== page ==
Pathways to the Sky sculpture outside the Embry-Riddle’s College of Aviation’s Hagedorn Complex.

First, let me thank everyone that donated to my GoFundMe campaign. I appreciate all the generosity you’ve shown, and I feel compelled to share lots of updates for you.

The day began with a long 4-hour session with Dr. Jason Reimuller the principal investigator of Project PoSSUM.  We started with a group introduction before moving on to an overview of the research and outreach objectives of the project. We covered the aeronomy research that led to the development of the project, and got deep into the details of upper atmospheric effects that lead to the formation of noctilucent clouds. Suffice to say my notebook had over 16 pages filled in the first 4-hours.

Dr. Reimuller introduces Project PoSSUM.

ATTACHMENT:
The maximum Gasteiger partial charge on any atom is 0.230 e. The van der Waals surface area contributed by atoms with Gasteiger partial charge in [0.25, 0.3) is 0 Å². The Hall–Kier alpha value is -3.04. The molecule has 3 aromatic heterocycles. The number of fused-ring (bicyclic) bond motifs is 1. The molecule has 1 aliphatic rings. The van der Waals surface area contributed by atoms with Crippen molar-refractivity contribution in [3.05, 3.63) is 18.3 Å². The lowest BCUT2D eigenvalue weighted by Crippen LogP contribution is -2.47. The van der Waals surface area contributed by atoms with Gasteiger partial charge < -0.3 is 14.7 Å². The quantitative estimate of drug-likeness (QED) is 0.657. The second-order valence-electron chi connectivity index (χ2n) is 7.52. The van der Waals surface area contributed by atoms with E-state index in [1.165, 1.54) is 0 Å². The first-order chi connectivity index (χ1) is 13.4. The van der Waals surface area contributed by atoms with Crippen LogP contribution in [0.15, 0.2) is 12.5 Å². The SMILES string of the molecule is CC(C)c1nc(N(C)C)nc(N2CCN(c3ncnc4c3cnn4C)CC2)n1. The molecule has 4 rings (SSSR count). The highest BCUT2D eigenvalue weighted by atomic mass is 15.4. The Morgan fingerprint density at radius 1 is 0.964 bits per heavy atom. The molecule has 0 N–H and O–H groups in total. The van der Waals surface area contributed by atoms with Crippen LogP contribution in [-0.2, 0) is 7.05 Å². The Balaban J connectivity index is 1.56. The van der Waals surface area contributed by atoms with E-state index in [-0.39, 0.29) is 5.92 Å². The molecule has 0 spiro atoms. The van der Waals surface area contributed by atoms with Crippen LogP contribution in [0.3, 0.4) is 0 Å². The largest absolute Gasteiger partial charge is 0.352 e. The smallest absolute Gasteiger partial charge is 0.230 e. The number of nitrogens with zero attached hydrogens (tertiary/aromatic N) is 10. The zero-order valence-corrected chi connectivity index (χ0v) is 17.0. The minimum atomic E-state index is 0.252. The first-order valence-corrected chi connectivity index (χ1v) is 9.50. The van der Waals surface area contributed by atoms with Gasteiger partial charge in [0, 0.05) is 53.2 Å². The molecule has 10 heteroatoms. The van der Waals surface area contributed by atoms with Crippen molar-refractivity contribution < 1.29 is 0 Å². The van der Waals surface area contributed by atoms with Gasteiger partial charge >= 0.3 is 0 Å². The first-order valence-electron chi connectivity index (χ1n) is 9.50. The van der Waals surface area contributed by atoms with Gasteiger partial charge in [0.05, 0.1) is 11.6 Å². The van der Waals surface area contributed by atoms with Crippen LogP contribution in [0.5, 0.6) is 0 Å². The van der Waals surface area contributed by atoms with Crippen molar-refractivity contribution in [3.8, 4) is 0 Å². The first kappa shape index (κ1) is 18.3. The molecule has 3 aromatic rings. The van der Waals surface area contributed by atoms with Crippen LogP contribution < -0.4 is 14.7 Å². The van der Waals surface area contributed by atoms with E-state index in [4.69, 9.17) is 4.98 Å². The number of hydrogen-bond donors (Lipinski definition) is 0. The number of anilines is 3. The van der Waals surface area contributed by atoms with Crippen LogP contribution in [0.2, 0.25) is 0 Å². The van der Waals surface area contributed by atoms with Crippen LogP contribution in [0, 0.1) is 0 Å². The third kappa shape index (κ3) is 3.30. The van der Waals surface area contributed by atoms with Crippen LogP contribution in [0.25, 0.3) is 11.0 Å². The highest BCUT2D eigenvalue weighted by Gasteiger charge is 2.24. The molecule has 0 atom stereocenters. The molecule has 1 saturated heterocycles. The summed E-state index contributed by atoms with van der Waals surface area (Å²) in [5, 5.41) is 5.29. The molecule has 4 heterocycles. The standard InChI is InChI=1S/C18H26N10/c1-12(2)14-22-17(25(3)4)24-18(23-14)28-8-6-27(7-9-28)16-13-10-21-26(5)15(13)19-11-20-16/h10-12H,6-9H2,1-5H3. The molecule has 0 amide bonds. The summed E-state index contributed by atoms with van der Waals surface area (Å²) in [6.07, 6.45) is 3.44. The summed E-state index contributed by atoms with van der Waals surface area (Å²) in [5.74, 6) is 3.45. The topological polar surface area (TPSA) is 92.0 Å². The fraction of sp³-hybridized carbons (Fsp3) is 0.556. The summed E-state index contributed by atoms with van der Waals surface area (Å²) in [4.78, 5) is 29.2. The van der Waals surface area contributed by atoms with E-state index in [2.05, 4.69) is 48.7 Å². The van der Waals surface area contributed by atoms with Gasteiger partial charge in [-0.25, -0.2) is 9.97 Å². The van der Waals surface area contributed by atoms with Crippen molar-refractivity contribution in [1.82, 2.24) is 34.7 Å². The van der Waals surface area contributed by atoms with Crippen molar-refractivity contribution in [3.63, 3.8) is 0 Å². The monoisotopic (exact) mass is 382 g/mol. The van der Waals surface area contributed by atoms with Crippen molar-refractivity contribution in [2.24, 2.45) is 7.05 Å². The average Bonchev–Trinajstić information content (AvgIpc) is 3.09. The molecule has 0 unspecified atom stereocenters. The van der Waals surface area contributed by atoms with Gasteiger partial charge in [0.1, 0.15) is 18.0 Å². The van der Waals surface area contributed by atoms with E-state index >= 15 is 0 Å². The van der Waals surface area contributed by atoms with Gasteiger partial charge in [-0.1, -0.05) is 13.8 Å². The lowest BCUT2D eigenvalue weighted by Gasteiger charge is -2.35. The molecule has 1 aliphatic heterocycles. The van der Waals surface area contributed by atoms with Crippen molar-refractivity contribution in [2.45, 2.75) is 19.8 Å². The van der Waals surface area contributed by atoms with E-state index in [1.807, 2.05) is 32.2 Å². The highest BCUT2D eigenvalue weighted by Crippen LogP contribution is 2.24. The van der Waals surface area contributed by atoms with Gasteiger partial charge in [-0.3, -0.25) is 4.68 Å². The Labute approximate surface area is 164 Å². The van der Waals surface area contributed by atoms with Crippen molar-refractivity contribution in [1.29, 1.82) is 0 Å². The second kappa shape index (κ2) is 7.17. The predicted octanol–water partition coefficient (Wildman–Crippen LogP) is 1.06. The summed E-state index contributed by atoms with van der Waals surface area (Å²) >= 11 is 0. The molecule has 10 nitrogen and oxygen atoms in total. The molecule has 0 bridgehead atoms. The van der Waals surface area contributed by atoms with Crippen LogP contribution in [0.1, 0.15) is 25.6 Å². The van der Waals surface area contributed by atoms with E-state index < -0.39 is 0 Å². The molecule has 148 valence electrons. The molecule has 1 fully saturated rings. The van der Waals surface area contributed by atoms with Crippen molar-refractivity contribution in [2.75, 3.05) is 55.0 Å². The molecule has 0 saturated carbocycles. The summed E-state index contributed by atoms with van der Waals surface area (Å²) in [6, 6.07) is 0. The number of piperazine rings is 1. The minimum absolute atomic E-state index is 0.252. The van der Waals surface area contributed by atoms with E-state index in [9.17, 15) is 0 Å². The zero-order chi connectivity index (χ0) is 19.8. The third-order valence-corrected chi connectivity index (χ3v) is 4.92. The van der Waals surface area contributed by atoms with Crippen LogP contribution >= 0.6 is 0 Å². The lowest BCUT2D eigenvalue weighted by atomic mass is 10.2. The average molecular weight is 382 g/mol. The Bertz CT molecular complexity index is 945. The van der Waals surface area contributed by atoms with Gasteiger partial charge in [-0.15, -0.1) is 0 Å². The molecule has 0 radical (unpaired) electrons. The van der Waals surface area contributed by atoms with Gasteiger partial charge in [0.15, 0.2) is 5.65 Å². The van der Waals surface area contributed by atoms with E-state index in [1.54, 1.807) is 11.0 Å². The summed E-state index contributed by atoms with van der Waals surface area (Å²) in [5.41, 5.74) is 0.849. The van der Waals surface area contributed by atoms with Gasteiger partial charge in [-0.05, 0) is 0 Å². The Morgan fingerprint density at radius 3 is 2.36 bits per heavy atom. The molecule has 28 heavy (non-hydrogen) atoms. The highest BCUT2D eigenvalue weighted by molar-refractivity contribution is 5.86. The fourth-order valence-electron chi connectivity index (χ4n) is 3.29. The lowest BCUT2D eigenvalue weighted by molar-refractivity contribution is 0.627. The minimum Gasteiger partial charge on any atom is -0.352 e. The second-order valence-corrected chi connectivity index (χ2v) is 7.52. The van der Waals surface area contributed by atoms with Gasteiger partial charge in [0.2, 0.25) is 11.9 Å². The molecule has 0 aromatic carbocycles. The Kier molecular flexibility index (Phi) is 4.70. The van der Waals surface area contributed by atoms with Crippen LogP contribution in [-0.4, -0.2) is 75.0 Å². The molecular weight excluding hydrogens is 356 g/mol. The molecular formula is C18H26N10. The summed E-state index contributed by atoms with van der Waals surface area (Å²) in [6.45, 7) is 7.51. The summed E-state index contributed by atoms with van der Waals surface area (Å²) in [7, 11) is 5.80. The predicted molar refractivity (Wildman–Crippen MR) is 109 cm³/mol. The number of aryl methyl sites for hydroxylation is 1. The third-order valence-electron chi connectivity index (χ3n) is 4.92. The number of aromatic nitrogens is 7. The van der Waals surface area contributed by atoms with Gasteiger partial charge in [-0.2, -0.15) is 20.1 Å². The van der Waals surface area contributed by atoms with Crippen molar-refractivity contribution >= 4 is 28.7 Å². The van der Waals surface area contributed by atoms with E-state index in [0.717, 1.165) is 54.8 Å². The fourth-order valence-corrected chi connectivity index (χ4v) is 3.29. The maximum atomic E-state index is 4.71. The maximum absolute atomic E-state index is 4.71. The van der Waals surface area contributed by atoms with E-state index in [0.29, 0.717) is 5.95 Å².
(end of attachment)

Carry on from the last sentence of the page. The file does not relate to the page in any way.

Dr. Reimuller introduces Project PoSSUM.

The afternoon brought another big name into the classroom, Dr. Erik Seedhouse, whose accomplishments are too long to list here, but is easily most recognizable for his prolific authorship of dozens of space related books. Major topics covered by Dr. Seedhouse included Spaceflight Life Support, and Space Physiology. If 16 pages of notes from the morning wasn’t enough, in only two hours I added another 12 more.

Following a quick break, we covered the PoSSUM instrumentation before heading over to Embry-Riddle’s Aviation Sciences building to check out the PoSSUM simulator for the first time.

The PoSSUM simulator at Embry-Riddle.
The PoSSUM instrumentation in a simulator at Embry-Riddle.

If you thought the day was over, you’d be wrong. After a quick dinner we regrouped to a keynote speech by veteran spacesuit designer, Nikolay Moiseev for a discussion about the fundamentals of spacesuit design and operation.

Nikolay Moiseev presents Space Suits 101.

We’ll be getting up bright and early to head over to the Southern Aeronautical Medical Institute Facility for a “flight” in their decompression chamber that will simulate the atmosphere at 25,000 feet. Sounds like there will be a video of the simulation, which I will share as soon as I can!